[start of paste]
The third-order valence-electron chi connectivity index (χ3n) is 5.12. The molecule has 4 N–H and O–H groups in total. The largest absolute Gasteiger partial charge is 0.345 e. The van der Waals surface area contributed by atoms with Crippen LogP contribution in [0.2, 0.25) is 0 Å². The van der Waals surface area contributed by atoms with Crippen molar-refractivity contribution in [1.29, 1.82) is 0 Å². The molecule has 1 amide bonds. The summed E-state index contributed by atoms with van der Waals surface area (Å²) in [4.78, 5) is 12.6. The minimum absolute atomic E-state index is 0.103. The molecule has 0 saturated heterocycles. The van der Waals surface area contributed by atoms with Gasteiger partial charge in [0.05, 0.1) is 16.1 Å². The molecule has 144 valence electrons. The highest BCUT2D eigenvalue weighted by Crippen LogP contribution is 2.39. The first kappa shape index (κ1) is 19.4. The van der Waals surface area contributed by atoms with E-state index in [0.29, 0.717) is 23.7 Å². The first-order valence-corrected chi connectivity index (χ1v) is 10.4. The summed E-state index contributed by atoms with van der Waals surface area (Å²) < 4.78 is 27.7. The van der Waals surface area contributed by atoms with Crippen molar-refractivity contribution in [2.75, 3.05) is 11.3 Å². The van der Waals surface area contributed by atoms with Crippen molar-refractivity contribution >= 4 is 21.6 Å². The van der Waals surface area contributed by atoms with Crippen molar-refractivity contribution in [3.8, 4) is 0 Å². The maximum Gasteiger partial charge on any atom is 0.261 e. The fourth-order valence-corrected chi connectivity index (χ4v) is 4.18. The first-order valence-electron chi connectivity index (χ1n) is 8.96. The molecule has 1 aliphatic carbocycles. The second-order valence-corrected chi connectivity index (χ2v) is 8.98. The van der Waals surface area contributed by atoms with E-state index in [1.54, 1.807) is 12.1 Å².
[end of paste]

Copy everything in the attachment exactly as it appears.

The third-order valence-electron chi connectivity index (χ3n) is 5.12. The molecule has 4 N–H and O–H groups in total. The largest absolute Gasteiger partial charge is 0.345 e. The van der Waals surface area contributed by atoms with Crippen LogP contribution in [0.2, 0.25) is 0 Å². The van der Waals surface area contributed by atoms with Crippen molar-refractivity contribution in [1.29, 1.82) is 0 Å². The molecule has 1 amide bonds. The summed E-state index contributed by atoms with van der Waals surface area (Å²) in [4.78, 5) is 12.6. The minimum absolute atomic E-state index is 0.103. The molecule has 0 saturated heterocycles. The van der Waals surface area contributed by atoms with Gasteiger partial charge in [0.05, 0.1) is 16.1 Å². The molecule has 144 valence electrons. The highest BCUT2D eigenvalue weighted by Crippen LogP contribution is 2.39. The first kappa shape index (κ1) is 19.4. The van der Waals surface area contributed by atoms with E-state index in [0.29, 0.717) is 23.7 Å². The first-order valence-corrected chi connectivity index (χ1v) is 10.4. The summed E-state index contributed by atoms with van der Waals surface area (Å²) < 4.78 is 27.7. The van der Waals surface area contributed by atoms with Crippen molar-refractivity contribution in [2.75, 3.05) is 11.3 Å². The van der Waals surface area contributed by atoms with Crippen molar-refractivity contribution >= 4 is 21.6 Å². The van der Waals surface area contributed by atoms with Crippen molar-refractivity contribution in [3.8, 4) is 0 Å². The maximum Gasteiger partial charge on any atom is 0.261 e. The fourth-order valence-corrected chi connectivity index (χ4v) is 4.18. The first-order valence-electron chi connectivity index (χ1n) is 8.96. The molecule has 1 aliphatic carbocycles. The second-order valence-corrected chi connectivity index (χ2v) is 8.98. The van der Waals surface area contributed by atoms with E-state index in [1.54, 1.807) is 12.1 Å².